We’ve got one more hot day in store for Thursday before the weather takes a turn for the fantastic for Friday and the weekend. Compressional heating ahead of a cold front will drive highs into the mid-90s for Thursday afternoon, perhaps approaching the record high of 96° set in 1990 at the airport. Downtown could very well tie or break the record high of 92° set in 1925, too. Mix in a little bit of humidity and it’ll feel closer to the upper 90s (though heat indices should stay south of 100° as the deep-layer dry air helps to mix out dewpoints to the mid-60s). There will be a slight chance of showers and thunderstorms in the late afternoon and early evening hours as the front passes by, but don’t expect anything too heinous as there’s still plenty of dry air to overcome for much in the way of active weather.
Friday & the weekend: A taste of fall
After the cold front moves through late Thursday, cooler and drier air will begin to move into the area from the north. By Friday morning, we should see temperatures in the low 60s across much of the metro (running a bit warmer near the coast, where water temperatures remain well into the 80s) and dewpoints down in the mid-40s. The northerly breeze will turn more northeasterly as Friday goes on, keeping high temperatures down to the upper 70s. It should feel pretty dang fantastic. The only thing keeping Friday from a “Severely Nice Weather Alert Day” designation is the risk for minor coastal flooding around the evening high tide. Water levels are expected to peak a little after 7 PM and could reach 7.2-7.4′ in the harbor as northeasterly winds and swell from Hurricane Fiona help push tidal departures over a foot or more. Be ready for some salt water on some roads in downtown Charleston Friday night, but otherwise, it’ll be a fantastic evening to get out and about.
Saturday morning will be crisp with lows in the metro expected in the low-to-mid-50s. You have to go back to May 11th for the last time we started a day that cool! Some sheltered spots could even bottom out in the upper 40s. Temperatures will warm into the low 80s with unobstructed sunshine as a very dry and stable atmospheric profile precludes any fair weather cumulus development. Winds will be a little lighter on Saturday, with a light breeze out of the northeast to continue with high pressure in place to our north.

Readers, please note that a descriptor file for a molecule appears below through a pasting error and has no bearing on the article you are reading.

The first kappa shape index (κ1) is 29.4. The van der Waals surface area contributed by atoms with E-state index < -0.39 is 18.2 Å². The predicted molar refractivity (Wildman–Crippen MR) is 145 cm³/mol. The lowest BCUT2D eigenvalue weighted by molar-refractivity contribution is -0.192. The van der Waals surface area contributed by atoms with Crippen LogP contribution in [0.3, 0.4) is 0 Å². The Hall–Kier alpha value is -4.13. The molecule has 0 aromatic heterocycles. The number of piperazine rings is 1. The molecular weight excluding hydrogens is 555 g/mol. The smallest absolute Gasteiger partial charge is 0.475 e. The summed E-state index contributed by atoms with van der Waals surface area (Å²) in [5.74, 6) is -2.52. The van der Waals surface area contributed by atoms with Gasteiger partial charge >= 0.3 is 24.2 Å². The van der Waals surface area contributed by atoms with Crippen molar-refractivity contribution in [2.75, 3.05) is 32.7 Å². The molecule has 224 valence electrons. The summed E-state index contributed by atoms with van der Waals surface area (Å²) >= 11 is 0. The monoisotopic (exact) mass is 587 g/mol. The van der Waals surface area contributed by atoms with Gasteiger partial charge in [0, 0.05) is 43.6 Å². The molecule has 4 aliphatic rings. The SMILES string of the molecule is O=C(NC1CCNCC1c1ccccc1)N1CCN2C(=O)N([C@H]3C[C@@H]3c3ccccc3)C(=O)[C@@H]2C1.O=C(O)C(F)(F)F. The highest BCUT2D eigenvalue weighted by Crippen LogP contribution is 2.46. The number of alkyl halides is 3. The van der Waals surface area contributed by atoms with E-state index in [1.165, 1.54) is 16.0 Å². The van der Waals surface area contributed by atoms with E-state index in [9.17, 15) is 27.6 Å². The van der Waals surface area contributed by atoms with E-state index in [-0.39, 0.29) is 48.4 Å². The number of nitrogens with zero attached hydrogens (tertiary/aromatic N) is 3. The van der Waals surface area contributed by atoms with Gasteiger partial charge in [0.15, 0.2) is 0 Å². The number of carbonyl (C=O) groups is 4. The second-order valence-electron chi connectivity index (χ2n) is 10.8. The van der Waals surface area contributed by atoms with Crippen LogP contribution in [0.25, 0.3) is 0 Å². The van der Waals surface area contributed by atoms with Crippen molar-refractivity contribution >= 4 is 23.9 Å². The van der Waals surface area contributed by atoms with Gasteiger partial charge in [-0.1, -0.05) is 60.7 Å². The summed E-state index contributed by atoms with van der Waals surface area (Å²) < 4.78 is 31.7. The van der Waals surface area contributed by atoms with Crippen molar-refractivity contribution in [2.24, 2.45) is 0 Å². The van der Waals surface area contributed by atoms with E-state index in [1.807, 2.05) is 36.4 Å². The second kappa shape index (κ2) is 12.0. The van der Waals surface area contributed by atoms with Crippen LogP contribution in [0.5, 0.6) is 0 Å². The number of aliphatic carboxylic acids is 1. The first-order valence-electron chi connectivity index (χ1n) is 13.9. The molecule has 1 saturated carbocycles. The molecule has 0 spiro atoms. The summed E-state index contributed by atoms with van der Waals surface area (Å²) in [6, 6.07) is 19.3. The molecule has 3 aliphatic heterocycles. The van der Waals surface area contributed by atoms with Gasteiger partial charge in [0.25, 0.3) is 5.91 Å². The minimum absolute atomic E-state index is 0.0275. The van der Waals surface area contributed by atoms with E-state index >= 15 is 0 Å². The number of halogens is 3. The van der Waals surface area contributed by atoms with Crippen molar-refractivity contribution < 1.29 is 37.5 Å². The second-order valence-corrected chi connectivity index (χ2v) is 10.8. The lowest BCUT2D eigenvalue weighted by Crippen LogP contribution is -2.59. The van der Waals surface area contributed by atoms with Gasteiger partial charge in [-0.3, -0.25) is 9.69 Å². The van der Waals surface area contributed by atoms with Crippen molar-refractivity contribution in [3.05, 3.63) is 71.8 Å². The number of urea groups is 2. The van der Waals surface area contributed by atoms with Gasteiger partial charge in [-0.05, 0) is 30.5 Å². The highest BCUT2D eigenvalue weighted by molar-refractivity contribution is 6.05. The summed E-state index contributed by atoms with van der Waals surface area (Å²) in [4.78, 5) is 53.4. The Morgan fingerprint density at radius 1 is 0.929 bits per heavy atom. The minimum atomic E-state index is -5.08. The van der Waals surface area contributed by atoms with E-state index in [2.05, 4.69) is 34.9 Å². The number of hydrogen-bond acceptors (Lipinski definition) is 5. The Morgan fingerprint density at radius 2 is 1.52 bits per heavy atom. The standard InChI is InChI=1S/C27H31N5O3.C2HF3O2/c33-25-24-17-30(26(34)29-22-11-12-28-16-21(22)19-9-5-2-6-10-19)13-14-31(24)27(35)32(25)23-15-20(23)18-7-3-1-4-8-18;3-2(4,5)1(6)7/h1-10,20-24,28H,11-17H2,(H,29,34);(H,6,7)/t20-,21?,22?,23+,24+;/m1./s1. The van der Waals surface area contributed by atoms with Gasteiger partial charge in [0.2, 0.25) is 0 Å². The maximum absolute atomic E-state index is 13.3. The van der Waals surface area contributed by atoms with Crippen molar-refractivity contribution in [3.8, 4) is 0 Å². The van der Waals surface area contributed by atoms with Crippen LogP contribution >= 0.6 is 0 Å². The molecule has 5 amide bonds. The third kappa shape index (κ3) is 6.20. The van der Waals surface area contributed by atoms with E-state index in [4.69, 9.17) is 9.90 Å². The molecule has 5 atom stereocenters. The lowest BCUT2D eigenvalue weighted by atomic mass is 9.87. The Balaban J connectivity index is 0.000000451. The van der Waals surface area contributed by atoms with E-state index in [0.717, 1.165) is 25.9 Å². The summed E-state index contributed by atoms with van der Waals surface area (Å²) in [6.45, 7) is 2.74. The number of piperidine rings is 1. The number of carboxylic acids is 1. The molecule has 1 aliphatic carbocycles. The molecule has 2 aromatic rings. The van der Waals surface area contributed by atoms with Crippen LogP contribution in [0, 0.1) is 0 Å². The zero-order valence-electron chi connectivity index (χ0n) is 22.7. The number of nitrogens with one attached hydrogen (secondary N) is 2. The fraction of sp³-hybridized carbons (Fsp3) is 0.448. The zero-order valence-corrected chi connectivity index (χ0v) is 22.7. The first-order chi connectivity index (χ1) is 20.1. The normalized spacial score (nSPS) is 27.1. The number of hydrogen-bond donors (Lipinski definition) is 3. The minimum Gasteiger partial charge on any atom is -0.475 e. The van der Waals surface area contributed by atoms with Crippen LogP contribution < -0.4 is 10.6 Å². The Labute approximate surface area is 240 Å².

Surface high pressure will slip offshore on Sunday. The resulting southerly return flow will help bring temperatures and dewpoints back up a little bit, but it’ll still be pretty nice out with lows in the mid-60s and highs topping out in the mid-80s with just a few clouds from time to time. Overall, it’s a great weekend to get outside and do things, and I hope you get to take advantage!
Tropical update: Fiona to bring rough surf and rip currents, and the latest on Invest 98L
Major Hurricane Fiona, a Category 4 storm on the Saffir-Simpson wind scale with maximum sustained winds of 130 MPH, is moving northward this evening and is expected to begin veering a little more to the east with time as a trough passing over the Great Lakes this evening begins to influence the system. Fiona’s center will pass well to the east of Charleston, but we will see wave and rip current impacts over the next few days as it does so. There’s a high risk of rip currents at area beaches through at least Friday along with a High Surf Advisory in effect. These conditions may be dangerous even for experienced swimmers, so I urge folks to use caution if wading into the Atlantic over the next few days.
The storm that’s generating a lot more attention, though, hasn’t even really come together yet: Invest 98L, a tropical wave of interest that’s approaching Trinidad and Tobago and northern Venezuela this evening, producing some showers and thunderstorms in the area. As the tropical wave gets into the Caribbean, National Hurricane Center forecasters expect it to develop into a tropical depression. There’s a 70% chance of development in the next 48 hours and a near-certain 90% chance of development in the next five days.
There’s no shortage of Scary Model Runs for this storm floating out there on the Internet at this point, which I urge y’all to take with a serious grain of salt for now. We don’t even have a center of circulation yet, and models can and often do struggle to lock into a solution in this situation. For now, the models agree that the storm will get into the Caribbean and develop into a tropical cyclone. From there, it’s really anyone’s guess — the spaghetti, as it often does, diverges wildly between solutions that threaten the Yucatan Peninsula all the way to the Bahamas. (A meteorological shrug. ¯\_(ツ)_/¯)
Bottom line: There’s a lot of time to watch this wave, and I do urge y’all to keep an eye on official NHC forecasts for your decision-making. (I’ll relay those here, of course.) It’s a good reminder that we’ve still got a little over two months of hurricane season to go, and that it’s never too early to prepare for a storm (though it can very easily become too late!).